The Matador Messenger

Filed under Features

Five Secret Rooms to Explore in Famous Places

Back to Article
Back to Article

Five Secret Rooms to Explore in Famous Places

Photo Courtesy of stanleylieber.com

Photo Courtesy of stanleylieber.com

Photo Courtesy of stanleylieber.com

Hang on for a minute...we're trying to find some more stories you might like.


Email This Story






You may have visited the Statue of Liberty,  the Colosseum, the Eiffel Tower, Disneyland, and Mount Rushmore but you may not have know that these famous “places” have secret rooms.

The Statue of Liberty’s Torch Balcony

Photo Courtesy of fineartamerica.com

Until a century ago, tourists were able to climb onto the platform of the Statue of Liberty’s torch. During World War I, an explosion in a military warehouse on a neighboring island in New York Harbor sent shrapnel into Lady Liberty, and the torch was damaged. It turned out that German agents had blown up munitions to keep them from being transported to Europe, where they would be used by British troops. Fearing more similar attacks, U.S. authorities decided not to reopen the torch, according to mnn.com.

Gladiators’ ‘Green Room’ Under the Colosseum

Photo Courtesy of mnn.com

Not every secret remains a secret. The basement tunnels of the Colosseum in Rome were once used by gladiators and wild animals, as they waited to appear in the arena above. These “green rooms,” collectively known as the hypogeum (underground chambers), were once off limits to tourists, but a portion of the basement was opened about a decade ago. Large parts of the famous landmark, which sees about four million visitors per year, are still off limits, however, according to mnn.com.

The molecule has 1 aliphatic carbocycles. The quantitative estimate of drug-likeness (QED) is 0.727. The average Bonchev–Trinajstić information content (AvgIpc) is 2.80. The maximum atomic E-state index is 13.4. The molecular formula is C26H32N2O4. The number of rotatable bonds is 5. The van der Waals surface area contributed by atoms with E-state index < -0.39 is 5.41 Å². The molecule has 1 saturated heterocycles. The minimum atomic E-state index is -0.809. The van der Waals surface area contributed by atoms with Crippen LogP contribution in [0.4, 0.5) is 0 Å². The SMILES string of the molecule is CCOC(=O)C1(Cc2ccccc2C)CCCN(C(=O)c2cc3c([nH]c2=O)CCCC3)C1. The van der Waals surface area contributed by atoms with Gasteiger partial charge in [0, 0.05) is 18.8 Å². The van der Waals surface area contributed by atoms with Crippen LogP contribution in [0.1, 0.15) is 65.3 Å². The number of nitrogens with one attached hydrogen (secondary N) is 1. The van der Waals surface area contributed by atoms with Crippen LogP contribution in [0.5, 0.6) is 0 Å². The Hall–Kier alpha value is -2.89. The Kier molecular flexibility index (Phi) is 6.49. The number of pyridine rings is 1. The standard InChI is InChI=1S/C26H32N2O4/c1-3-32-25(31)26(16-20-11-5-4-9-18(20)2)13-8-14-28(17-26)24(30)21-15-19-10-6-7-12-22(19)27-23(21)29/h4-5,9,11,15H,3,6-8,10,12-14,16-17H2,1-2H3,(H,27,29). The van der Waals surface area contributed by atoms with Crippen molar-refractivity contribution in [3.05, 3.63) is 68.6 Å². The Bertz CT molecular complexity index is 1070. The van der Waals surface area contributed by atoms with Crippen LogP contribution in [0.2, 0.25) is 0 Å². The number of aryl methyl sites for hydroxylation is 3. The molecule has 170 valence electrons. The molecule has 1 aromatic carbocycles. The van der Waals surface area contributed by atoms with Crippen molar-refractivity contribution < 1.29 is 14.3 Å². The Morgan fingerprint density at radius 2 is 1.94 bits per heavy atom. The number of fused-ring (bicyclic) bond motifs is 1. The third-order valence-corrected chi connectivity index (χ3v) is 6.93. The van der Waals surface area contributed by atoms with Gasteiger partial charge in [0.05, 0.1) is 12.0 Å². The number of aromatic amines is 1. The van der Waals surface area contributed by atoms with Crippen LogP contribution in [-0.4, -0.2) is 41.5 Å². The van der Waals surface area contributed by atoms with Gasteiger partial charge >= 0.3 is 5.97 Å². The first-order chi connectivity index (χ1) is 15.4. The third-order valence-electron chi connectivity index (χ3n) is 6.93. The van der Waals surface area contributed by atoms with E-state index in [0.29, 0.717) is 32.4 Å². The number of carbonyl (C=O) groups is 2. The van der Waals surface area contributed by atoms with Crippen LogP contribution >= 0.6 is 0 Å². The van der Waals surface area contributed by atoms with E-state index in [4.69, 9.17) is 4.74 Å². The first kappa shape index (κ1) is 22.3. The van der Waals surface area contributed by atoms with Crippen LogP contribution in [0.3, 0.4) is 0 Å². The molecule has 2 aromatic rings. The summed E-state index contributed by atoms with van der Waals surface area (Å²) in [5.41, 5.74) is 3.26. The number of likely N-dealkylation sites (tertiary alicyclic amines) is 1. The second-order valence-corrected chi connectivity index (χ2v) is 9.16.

Exclusive Apartment in the Eiffel Tower

Photo Courtesy of slate.com

Gustave Eiffel, the creator and namesake of the famous Parisian tower, built a room for himself near the top of the landmark. Eiffel would spend much time in the cozy apartment, probably enjoying the unparalleled view and privacy. Legend has it that wealthy Paris residents would offer him large sums of money to rent his rooms, but he always refused, according to mnn.com.

A luxury space further down the tower has welcomed guests in recent years. While the topmost apartment is still not available for rent, visitors can access it as part of a tour. Today, the apartment includes lifesize figures of Eiffel, and one of the few people he ever entertained there: Thomas Edison, according to mnn.com.

Disneyland’s Club 33

Photo Courtesy of stanleylieber.com

While money couldn’t buy access to Eiffel’s tower-top apartment, it can get you into a secret part of Disneyland (California). Club 33 is located behind an unmarked door in Disneyland’s New Orleans Square. Exclusive members, who have payed fees that reach to tens of thousands of dollars, have access to private lounges, as well as a restaurant bearing the club’s name, according to mnn.com.